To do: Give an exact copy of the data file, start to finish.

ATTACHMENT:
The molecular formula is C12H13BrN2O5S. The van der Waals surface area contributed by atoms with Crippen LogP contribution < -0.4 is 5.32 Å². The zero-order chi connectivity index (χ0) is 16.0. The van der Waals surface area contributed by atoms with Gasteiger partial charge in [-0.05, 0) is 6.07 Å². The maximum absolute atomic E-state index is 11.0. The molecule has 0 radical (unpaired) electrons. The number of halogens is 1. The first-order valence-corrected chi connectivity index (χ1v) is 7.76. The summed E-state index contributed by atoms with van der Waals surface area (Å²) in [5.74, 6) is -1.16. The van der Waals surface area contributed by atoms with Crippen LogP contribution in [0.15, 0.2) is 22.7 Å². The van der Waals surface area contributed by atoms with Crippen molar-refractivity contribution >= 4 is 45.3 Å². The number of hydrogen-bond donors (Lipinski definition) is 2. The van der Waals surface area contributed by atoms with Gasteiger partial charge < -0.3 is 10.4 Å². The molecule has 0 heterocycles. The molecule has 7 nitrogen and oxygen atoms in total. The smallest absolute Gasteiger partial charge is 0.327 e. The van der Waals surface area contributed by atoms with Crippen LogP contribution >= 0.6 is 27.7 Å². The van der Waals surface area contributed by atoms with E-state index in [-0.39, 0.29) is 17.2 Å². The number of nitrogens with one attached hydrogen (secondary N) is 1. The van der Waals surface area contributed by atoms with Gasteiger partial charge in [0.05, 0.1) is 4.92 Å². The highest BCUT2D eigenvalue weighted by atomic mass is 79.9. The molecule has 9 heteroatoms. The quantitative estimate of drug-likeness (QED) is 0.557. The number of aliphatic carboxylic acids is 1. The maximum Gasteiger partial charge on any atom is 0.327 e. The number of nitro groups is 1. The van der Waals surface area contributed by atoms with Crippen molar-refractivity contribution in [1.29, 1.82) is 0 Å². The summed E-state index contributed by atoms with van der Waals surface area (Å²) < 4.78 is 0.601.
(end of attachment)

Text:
The molecular formula is C12H13BrN2O5S. The van der Waals surface area contributed by atoms with Crippen LogP contribution < -0.4 is 5.32 Å². The zero-order chi connectivity index (χ0) is 16.0. The van der Waals surface area contributed by atoms with Gasteiger partial charge in [-0.05, 0) is 6.07 Å². The maximum absolute atomic E-state index is 11.0. The molecule has 0 radical (unpaired) electrons. The number of halogens is 1. The first-order valence-corrected chi connectivity index (χ1v) is 7.76. The summed E-state index contributed by atoms with van der Waals surface area (Å²) in [5.74, 6) is -1.16. The van der Waals surface area contributed by atoms with Crippen LogP contribution in [0.15, 0.2) is 22.7 Å². The van der Waals surface area contributed by atoms with Crippen molar-refractivity contribution >= 4 is 45.3 Å². The number of hydrogen-bond donors (Lipinski definition) is 2. The van der Waals surface area contributed by atoms with Gasteiger partial charge < -0.3 is 10.4 Å². The molecule has 0 heterocycles. The molecule has 7 nitrogen and oxygen atoms in total. The smallest absolute Gasteiger partial charge is 0.327 e. The van der Waals surface area contributed by atoms with Crippen LogP contribution >= 0.6 is 27.7 Å². The van der Waals surface area contributed by atoms with E-state index in [-0.39, 0.29) is 17.2 Å². The number of nitrogens with one attached hydrogen (secondary N) is 1. The van der Waals surface area contributed by atoms with Gasteiger partial charge in [0.05, 0.1) is 4.92 Å². The highest BCUT2D eigenvalue weighted by atomic mass is 79.9. The molecule has 9 heteroatoms. The quantitative estimate of drug-likeness (QED) is 0.557. The number of aliphatic carboxylic acids is 1. The maximum Gasteiger partial charge on any atom is 0.327 e. The number of nitro groups is 1. The van der Waals surface area contributed by atoms with Crippen molar-refractivity contribution in [1.29, 1.82) is 0 Å². The summed E-state index contributed by atoms with van der Waals surface area (Å²) < 4.78 is 0.601.